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COVID-19 death rate skews younger in Ga.
National average age is 80, but 68 in state
Ted Wynn

The average age of death from the coronavirus is 80, the U.S. surgeon general said earlier this month.

Dr. Jerome Adams apparently was referring to the global average.

The latest statistics here in Georgia, though, show the average age of death from COVID-19 is 68.

Though there are exceptions, deaths and serious illnesses from the virus typically occur among the elderly and people with serious underlying medical conditionsPeople in both categories are obviously at major risk.

Among the 80 Georgians who had died of the disease as of noon Sunday, 55 had underlying health conditions, state health officials reported. For 22 others who died, it’s not known whether they had such conditions. Only three who died were reported to have had no such health conditions.

The youngest Georgian to die of COVID-19 was a 29-year-old Peach County woman. The oldest was a 95-year-old Baker County man.   

It’s too early to draw conclusions from current data on Georgia’s death figures, said Dr. Harry Heiman of the School of Public Health at Georgia State University.  A cluster of nursing home deaths in Georgia could push the state’s average age of fatalities higher, Heiman said Sunday.

But Georgia and other Southeastern states have disproportionately higher rates of diabetes, and heart and lung disease, Heiman noted. “We have a sicker population,” he said. “Our population is at higher risk.”

When more data arrive, Heiman added, “I wouldn’t be surprised if the average age [of death] isn’t younger in Georgia” than in some other states.

Georgia has consistently rated low among states in measures of health status. Its percentage of uninsured people is among the highest in the nation, and many residents lack access to health care.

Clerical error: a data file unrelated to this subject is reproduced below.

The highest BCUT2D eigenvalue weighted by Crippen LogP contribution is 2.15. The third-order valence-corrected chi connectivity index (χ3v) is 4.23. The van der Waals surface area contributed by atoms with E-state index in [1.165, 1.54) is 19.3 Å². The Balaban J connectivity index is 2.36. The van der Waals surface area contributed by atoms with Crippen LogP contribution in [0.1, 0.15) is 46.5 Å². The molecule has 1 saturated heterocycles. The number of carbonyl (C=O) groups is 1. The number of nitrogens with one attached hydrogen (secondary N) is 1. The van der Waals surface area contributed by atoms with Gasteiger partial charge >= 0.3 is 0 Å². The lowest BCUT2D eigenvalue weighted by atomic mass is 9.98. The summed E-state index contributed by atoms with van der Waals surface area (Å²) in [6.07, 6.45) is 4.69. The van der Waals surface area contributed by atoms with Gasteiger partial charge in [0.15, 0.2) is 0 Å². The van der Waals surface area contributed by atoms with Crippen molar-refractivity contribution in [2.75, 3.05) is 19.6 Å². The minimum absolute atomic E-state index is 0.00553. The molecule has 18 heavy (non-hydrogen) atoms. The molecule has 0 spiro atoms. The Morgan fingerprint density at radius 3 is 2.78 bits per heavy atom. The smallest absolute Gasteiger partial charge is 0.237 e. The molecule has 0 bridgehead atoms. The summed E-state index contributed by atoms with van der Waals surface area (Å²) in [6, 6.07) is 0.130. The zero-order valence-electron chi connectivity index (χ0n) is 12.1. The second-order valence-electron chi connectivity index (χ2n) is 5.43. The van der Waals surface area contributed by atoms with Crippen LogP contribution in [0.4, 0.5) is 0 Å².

The CDC said that although millennials are not immune to coronavirus illness, the most severe cases, and the highest rates of death, are among the elderly. Although 17 percent of the U.S. population is 65 or older, 31 percent of U.S. cases have been in that age group, CDC experts concluded in a March report.

In other Georgia-related news on the pandemic:

President Trump has declared a major disaster for all 159 Georgia counties due to the impact of the pandemic, Gov. Brian Kemp announced Sunday.

“Georgia is grateful for this designation, as it will enable the state to continue partnering with federal agencies in a coordinated fight against this pandemic,” said Kemp in a statement. “The presidential declaration is a critical step in providing additional assistance to our state and local governments as they continue to respond to COVID-19.”

This declaration allows federal agencies to provide direct assistance to the state.

On Saturday, Kemp and the state’s Department of Community Health said they submitted a request to federal health officials for an 1135 Medicaid waiver.

If the request is granted, the federal Centers for Medicare & Medicaid Services will waive some requirements in Medicare, Medicaid and the Children’s Health Insurance Program (known as PeachCare in Georgia), giving the state’s Medicaid agency more flexibility and removing red tape that can hamper access to services.

More than 30 states have seen these applications approved by the feds.

“As we continue fighting COVID-19, these waivers will empower the health care community and increase their ability to care for patients by reducing federal regulations,” said Kemp. “From local health departments to major hospitals, health care providers in Georgia are on the front lines of this fight. I am proud to collaborate efforts across state government with the Georgia Hospital Association to let health care providers know we stand with them.”

Bill Custer, a health insurance expert at Georgia State, said a waiver could allow clinicians with out-of-state licensing to practice medicine here. 

“That removes barriers to telehealth, and could allow physicians to move rapidly into the state,” Custer said.

Waivers on federal EMTALA rules on emergency room care could allow hospitals to transfer patients before they are medically stable, he said.

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